Posted at May 10, 2019 2:07:00 PM by THAT Agency | Share
This is not exactly a newsflash, but it bears emphasizing: the traditional marketing funnel needs an update for the 21st century. While it’s not completely obsolete, it does not fully encompass the journeys that leads and customers take as they interact with brands. A digital marketing funnel is more closely aligned with the more circuitous route consumers take online.
the traditional AIDA marketing funnel
Digital marketing changed how customers and prospects approach the purchase of services and products. Brands, too, must change how they approach marketing and sales. In the past, people followed a relatively linear path from awareness to action. Today, it’s far more multi-faceted, thanks to the variety of online touchpoints available (and, of course, those in the “real” world, which should be married to provide seamless customer experiences).
To put it simply, the customer’s journey is different, so companies need a revamped method by which to:
Create targeted exposure
Generate higher quality leads that are ready for conversion
Nurture prospects and customers to encourage sharing, referrals, and recommendations
Track customer purchases
Optimize stages of the funnel that may be underperforming
A digital marketing funnel includes the following stages (again, these are not linear; consumers can go back and forth in a more fluid journey):
1. Exposure. This is similar to the concept of “awareness,” and it is a particular priority for businesses that are newly launched or hoping to break into new territory or demographics. Here, content marketing plays an invaluable role in increasing awareness and establishing your brand as a leader in its space. This is also shareable content, which further increases your reach.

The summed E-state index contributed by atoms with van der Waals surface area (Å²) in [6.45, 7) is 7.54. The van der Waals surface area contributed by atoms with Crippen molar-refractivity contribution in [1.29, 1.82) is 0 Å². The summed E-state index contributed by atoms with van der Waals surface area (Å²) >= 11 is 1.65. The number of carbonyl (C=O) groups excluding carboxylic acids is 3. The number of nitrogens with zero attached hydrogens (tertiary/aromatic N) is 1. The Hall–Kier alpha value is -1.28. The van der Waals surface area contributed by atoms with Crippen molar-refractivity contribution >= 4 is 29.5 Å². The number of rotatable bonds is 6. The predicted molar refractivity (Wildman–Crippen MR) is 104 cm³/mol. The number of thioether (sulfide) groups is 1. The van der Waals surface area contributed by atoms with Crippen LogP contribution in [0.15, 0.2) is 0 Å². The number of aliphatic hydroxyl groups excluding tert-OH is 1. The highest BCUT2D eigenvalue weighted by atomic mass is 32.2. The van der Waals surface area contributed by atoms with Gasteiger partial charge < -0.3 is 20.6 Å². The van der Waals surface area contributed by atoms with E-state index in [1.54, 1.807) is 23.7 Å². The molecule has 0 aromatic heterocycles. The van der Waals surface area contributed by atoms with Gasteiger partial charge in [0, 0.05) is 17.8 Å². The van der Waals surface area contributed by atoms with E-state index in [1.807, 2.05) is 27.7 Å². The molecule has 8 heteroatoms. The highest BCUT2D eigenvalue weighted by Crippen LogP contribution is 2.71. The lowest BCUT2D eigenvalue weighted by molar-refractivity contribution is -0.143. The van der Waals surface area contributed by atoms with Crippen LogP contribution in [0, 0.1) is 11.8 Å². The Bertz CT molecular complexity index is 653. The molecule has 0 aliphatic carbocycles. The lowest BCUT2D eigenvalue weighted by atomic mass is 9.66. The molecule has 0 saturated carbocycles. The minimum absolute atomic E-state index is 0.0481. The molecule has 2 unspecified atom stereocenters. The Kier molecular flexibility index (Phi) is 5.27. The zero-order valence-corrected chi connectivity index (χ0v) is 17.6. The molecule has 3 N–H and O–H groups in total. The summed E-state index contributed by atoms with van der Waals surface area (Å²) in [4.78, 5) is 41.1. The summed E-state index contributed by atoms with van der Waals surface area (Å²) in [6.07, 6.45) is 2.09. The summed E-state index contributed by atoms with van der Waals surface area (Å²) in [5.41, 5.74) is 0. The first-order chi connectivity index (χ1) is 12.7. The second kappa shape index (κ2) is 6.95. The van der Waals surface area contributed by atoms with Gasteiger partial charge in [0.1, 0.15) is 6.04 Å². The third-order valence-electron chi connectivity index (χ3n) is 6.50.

2. Discovery. Once people find their way to your site, you need to make sure they stay and learn more about your product/service offerings on their way to conversion. A good website is “sticky.” That is, it offers the right type of content, at the right times, to deliver value to visitors. It also means you capture some information - if not a sale, then at least contact details - before they leave.
3. Consideration. People at this stage are edging closer to purchase. Make it a priority to address questions/problems/objections. Understanding prospects’ needs is critical in moving them along the full marketing funnel and in creating trust.
4. Conversion. Are steps leading to conversion? When consumers are ready to buy, it’s too easy to let them slip through your fingers. To ensure you do not, make the buying process simple and seamless, and that there are no gaps where you can lose them.
5. Customer Relationship. As you’ve no doubt heard, it’s more costly to attract new customers than keep existing ones (7 times more costly, in fact). Once you’ve done all this work, focus on nurturing these essential relationships. Provide top notch service, answer questions, solve problems, be accessible. You’ll differentiate yourself - and keep them coming back for more.
6. Retention. Customer retention is an ongoing effort. How will you encourage customers stay with your brand? Value. What do they need at this stage, and how can you provide it easily and in a timely manner (e.g. support calls, FAQs, how-to videos, etc.).
Each step of the digital marketing funnel is strengthened by previous and subsequent steps. When you work to optimize one (e.g. by providing excellent content during the initial stages or ongoing support during the latter), you improve them all. Remember, too, that people move between stages in a much more fluid way. They don’t go from Point A to B to C to purchase in a straight line. Expect some non-linear movement.